Martin Landau, a talented and prolific character actor who achieved TV stardom in “Mission: Impossible” and won an Oscar for his portrayal of a washed-up Bela Lugosi in the sweetly bizarre 1994 film “Ed Wood,” has died at age 89.
Landau died at UCLA Medical Center in Los Angeles on Saturday from unexpected complications during a short hospitalisation for an undisclosed illness, publicist Dick Guttman said in a statement on Sunday.
His long career had remarkable ups and downs. He delivered acclaimed performances in movies by top directors including Francis Ford Coppola, Woody Allen and Tim Burton, was nominated three times for Oscars, and co-starred in the spy series “Mission: Impossible” in the 1960s alongside then-wife Barbara Bain.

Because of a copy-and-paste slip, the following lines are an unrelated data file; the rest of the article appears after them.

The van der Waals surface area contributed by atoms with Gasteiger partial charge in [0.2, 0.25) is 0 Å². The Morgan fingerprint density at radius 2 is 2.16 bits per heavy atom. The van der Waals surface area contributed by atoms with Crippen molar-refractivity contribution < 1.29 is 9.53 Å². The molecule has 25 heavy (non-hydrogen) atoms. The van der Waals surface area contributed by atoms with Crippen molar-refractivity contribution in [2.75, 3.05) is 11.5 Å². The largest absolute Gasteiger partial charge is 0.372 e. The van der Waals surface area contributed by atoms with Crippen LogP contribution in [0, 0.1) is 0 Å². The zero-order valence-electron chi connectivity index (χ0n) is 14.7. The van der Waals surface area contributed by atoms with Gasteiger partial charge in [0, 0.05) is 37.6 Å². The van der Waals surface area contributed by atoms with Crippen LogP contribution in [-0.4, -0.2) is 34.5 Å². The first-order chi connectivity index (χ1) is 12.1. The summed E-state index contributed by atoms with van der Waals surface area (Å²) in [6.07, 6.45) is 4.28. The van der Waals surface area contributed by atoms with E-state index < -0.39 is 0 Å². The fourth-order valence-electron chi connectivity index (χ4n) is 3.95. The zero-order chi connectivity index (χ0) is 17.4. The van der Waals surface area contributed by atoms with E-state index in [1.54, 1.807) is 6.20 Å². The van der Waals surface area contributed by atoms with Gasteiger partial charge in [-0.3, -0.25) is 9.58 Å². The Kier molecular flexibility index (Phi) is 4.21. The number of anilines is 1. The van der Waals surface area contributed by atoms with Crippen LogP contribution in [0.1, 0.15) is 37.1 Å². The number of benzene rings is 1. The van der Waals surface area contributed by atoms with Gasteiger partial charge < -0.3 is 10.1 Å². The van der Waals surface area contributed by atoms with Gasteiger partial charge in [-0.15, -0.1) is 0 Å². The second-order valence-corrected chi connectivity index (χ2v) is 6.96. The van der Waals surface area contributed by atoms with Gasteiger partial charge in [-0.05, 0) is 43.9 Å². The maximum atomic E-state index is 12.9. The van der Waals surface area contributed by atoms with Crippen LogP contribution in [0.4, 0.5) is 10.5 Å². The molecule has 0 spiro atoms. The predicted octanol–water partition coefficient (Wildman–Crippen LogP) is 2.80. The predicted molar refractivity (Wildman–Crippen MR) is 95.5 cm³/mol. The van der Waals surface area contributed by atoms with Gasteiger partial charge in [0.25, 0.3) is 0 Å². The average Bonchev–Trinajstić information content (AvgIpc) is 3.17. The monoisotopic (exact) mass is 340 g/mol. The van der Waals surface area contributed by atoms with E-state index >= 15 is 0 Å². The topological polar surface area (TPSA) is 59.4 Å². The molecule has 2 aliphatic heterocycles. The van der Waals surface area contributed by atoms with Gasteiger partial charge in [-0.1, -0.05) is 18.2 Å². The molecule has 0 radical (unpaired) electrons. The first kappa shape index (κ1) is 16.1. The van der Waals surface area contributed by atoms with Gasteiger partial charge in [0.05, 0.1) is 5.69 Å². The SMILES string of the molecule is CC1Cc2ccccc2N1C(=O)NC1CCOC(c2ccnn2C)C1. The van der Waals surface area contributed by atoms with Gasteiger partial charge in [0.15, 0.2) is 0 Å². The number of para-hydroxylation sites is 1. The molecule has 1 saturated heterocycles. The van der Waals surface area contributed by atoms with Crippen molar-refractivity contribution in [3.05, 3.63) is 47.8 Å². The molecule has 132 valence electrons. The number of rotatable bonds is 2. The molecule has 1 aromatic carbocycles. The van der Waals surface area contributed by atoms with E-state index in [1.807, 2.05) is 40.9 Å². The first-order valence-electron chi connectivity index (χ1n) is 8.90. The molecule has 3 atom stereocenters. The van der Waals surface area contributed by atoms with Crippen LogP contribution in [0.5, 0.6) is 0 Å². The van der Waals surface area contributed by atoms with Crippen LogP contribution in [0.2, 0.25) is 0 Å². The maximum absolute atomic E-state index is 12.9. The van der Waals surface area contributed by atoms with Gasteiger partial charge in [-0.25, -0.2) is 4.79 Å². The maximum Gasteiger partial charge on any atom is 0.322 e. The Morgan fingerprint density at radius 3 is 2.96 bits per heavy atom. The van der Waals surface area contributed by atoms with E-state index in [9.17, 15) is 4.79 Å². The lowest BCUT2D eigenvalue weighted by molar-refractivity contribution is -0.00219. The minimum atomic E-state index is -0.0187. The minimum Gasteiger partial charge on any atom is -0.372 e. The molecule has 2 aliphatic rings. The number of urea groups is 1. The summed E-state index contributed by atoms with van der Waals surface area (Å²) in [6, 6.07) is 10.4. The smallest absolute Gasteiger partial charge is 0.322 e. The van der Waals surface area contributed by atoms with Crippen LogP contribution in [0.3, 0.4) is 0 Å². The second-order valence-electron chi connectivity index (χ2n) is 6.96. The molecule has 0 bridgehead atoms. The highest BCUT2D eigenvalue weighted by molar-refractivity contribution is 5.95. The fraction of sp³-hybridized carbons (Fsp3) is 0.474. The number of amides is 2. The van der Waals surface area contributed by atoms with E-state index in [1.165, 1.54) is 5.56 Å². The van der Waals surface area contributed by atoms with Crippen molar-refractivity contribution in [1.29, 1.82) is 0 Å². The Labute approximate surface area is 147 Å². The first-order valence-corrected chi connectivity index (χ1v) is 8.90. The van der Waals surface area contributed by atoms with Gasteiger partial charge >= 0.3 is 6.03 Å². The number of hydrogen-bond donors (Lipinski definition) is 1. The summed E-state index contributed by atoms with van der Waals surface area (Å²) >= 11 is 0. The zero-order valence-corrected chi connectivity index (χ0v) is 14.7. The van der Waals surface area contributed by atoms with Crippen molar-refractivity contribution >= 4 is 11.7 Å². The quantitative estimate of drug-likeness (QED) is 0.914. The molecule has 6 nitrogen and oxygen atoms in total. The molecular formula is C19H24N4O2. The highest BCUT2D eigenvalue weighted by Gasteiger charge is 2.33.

But during career doldrums, the New York-born Landau languished in third-rate projects such as the laughable 1981 TV movie “The Harlem Globetrotters on Gilligan’s Island” and the dispensable 1983 mutant monster movie “The Being.”
“You know, I’ve always felt, pound for pound, I’m one of the best guys around; but you get stuck in people’s eyes in a certain way, and it takes an imaginative director who will look at you and realise you can play different kinds of parts because you are an actor,” Landau told the New York Times in 1988. “I don’t like to sound immodest but I believe in what I can do.”